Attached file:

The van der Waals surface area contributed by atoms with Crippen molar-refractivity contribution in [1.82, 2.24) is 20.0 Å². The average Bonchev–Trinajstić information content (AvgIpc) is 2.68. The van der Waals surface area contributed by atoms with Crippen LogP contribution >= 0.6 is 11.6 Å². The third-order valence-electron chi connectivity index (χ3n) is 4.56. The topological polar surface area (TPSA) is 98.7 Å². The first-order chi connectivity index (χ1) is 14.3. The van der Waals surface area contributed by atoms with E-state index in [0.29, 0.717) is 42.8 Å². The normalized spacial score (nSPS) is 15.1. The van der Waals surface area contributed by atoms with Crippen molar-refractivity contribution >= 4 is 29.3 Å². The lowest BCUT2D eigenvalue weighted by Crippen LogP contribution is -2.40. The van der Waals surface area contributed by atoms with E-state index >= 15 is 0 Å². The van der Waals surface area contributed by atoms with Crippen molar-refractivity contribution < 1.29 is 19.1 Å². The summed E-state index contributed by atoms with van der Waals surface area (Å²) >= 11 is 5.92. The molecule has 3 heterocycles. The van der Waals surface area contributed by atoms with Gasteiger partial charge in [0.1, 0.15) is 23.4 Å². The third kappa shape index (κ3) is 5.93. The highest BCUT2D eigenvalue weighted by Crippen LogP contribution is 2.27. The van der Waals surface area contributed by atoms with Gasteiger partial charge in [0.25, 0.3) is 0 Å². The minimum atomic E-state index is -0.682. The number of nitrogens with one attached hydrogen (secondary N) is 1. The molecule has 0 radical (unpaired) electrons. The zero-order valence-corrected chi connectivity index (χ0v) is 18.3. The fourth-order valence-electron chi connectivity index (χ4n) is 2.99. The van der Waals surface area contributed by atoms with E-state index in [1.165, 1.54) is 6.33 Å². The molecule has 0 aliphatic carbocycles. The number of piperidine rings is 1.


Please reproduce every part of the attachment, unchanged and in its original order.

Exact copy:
The van der Waals surface area contributed by atoms with Crippen molar-refractivity contribution in [1.82, 2.24) is 20.0 Å². The average Bonchev–Trinajstić information content (AvgIpc) is 2.68. The van der Waals surface area contributed by atoms with Crippen LogP contribution >= 0.6 is 11.6 Å². The third-order valence-electron chi connectivity index (χ3n) is 4.56. The topological polar surface area (TPSA) is 98.7 Å². The first-order chi connectivity index (χ1) is 14.3. The van der Waals surface area contributed by atoms with E-state index in [0.29, 0.717) is 42.8 Å². The normalized spacial score (nSPS) is 15.1. The van der Waals surface area contributed by atoms with Crippen molar-refractivity contribution >= 4 is 29.3 Å². The lowest BCUT2D eigenvalue weighted by Crippen LogP contribution is -2.40. The van der Waals surface area contributed by atoms with E-state index >= 15 is 0 Å². The van der Waals surface area contributed by atoms with Crippen molar-refractivity contribution < 1.29 is 19.1 Å². The summed E-state index contributed by atoms with van der Waals surface area (Å²) >= 11 is 5.92. The molecule has 3 heterocycles. The van der Waals surface area contributed by atoms with Gasteiger partial charge in [0.1, 0.15) is 23.4 Å². The third kappa shape index (κ3) is 5.93. The highest BCUT2D eigenvalue weighted by Crippen LogP contribution is 2.27. The van der Waals surface area contributed by atoms with Gasteiger partial charge in [0.25, 0.3) is 0 Å². The minimum atomic E-state index is -0.682. The number of nitrogens with one attached hydrogen (secondary N) is 1. The molecule has 0 radical (unpaired) electrons. The zero-order valence-corrected chi connectivity index (χ0v) is 18.3. The fourth-order valence-electron chi connectivity index (χ4n) is 2.99. The van der Waals surface area contributed by atoms with E-state index in [1.165, 1.54) is 6.33 Å². The molecule has 0 aliphatic carbocycles. The number of piperidine rings is 1.